Have you ever seen a game where a team never punts the football, has no penalties, has over 530 yards of total offense with over 310 of those yards rushing, has one back with over 8 yards per carry and another back with over 7 yards per carry...and loses the game?
The loss to Hawaii Saturday night remains one of the most mystifying, ridiculous events I've ever seen in sports. A real head scratcher in every sense.
It's election season and in a matter of one month, American voters will go to the polls to elect the next person who'll serve as the Chief Executive of the nation.
In the Bible, the idea of election shows up, but not in the sense we conceive of election politically. Over 15 times in the New Testament, the Bible speaks of "God's election" (Romans 9.11) or the "elect of God" (1 Peter 1.1).
John Calvin built a theology on these references to election in the Bible that believed God makes an advance decision as to who will be saved and who won't. Calvin's theology of unconditional election proposes that God, as if stepping into the voting booth, colors in the bubble for some individuals and doesn't for others. For Calvin, the response of faith in a person's life is secondary to God's predestined choice to elect some.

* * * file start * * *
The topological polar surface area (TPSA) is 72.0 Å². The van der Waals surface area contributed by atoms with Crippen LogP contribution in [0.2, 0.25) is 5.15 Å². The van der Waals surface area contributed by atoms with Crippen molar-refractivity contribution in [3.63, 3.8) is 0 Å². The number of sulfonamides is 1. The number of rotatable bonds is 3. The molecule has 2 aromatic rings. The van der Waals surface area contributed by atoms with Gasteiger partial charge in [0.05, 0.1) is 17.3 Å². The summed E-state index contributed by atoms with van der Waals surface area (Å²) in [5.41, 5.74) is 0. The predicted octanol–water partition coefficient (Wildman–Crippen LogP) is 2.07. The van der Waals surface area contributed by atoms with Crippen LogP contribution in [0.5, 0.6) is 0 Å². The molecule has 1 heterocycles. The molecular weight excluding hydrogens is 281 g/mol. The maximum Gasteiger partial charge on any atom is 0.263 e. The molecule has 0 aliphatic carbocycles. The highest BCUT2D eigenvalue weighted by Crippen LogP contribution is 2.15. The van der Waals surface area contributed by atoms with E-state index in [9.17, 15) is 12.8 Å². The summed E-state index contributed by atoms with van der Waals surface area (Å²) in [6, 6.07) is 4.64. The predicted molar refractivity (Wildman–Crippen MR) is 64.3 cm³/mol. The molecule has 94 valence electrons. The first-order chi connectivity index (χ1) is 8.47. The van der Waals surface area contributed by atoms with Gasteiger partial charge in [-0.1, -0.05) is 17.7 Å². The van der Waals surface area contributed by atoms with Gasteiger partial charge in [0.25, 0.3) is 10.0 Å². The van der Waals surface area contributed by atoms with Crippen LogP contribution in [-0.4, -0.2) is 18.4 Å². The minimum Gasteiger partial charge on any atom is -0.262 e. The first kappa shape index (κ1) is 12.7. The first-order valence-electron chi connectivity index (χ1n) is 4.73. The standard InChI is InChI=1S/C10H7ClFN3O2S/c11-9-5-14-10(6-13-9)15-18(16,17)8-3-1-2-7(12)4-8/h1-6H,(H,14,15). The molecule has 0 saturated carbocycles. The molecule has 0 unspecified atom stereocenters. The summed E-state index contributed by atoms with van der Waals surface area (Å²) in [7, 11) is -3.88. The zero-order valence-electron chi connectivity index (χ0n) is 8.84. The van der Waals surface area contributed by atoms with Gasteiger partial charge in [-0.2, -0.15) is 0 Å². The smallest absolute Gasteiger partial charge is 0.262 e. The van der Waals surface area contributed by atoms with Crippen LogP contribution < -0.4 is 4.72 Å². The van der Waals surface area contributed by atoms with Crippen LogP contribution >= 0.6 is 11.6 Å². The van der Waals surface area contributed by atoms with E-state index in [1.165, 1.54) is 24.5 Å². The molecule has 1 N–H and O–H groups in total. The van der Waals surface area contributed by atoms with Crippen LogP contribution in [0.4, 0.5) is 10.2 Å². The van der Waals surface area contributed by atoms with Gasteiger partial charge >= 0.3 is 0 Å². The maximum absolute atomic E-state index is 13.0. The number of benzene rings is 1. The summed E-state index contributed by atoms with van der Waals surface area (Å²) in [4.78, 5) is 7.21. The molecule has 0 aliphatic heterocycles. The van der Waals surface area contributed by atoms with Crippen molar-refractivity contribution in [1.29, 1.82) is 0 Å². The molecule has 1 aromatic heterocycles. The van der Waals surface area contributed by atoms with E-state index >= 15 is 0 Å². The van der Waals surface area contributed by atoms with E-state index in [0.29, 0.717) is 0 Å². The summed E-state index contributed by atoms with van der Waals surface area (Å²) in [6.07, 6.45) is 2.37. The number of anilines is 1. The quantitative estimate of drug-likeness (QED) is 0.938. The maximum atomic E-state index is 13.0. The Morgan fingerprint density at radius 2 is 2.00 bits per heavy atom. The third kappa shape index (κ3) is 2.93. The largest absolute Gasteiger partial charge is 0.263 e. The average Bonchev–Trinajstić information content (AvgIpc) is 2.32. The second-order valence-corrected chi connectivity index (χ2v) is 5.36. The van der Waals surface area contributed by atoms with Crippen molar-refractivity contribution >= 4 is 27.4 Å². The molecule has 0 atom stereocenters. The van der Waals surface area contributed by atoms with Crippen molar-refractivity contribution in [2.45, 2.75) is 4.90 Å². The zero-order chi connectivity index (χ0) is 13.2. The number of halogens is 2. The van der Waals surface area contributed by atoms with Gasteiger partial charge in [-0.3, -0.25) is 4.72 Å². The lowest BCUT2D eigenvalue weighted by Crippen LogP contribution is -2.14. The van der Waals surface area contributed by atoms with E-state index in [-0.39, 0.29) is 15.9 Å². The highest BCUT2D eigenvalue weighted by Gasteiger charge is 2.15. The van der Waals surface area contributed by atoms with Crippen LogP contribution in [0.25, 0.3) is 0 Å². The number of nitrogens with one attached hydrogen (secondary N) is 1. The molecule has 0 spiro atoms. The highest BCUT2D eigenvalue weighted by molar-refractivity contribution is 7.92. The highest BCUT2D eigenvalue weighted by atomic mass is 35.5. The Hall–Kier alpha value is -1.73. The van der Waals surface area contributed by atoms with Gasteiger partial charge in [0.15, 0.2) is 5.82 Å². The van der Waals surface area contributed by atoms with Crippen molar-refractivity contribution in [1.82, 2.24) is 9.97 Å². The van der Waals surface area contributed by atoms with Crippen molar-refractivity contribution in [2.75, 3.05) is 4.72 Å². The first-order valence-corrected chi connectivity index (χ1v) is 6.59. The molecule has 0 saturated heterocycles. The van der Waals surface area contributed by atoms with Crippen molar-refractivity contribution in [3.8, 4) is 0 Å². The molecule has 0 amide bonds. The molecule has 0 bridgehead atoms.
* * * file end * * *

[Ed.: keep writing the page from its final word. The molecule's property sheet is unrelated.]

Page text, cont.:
I don't believe the Bible backs up Calvin's claims. The Bible speaks of the election, not of individuals in a predetermined fashion, but of a group. God did, in advance, choose a group of people to be his own. And when an individual responds to God's act of mercy in Jesus Christ, then that person is added to the elect group that is the church, the people of God.
When God chose Abram in Genesis 12, God determined that through Abram's seed, all nations of the earth would be blessed. It wasn't for an absence of people-groups at the time of Abram -- there were ample options of people-groups available for God. But God chose Abram in order to create a group of people who would represent God to the nations.
And now, post-Calvary, we bask in the blessing of living each day as the elect people of God.
This election season, as a child of the King and a member of Christ's body, remember...it's not about me, it's about us!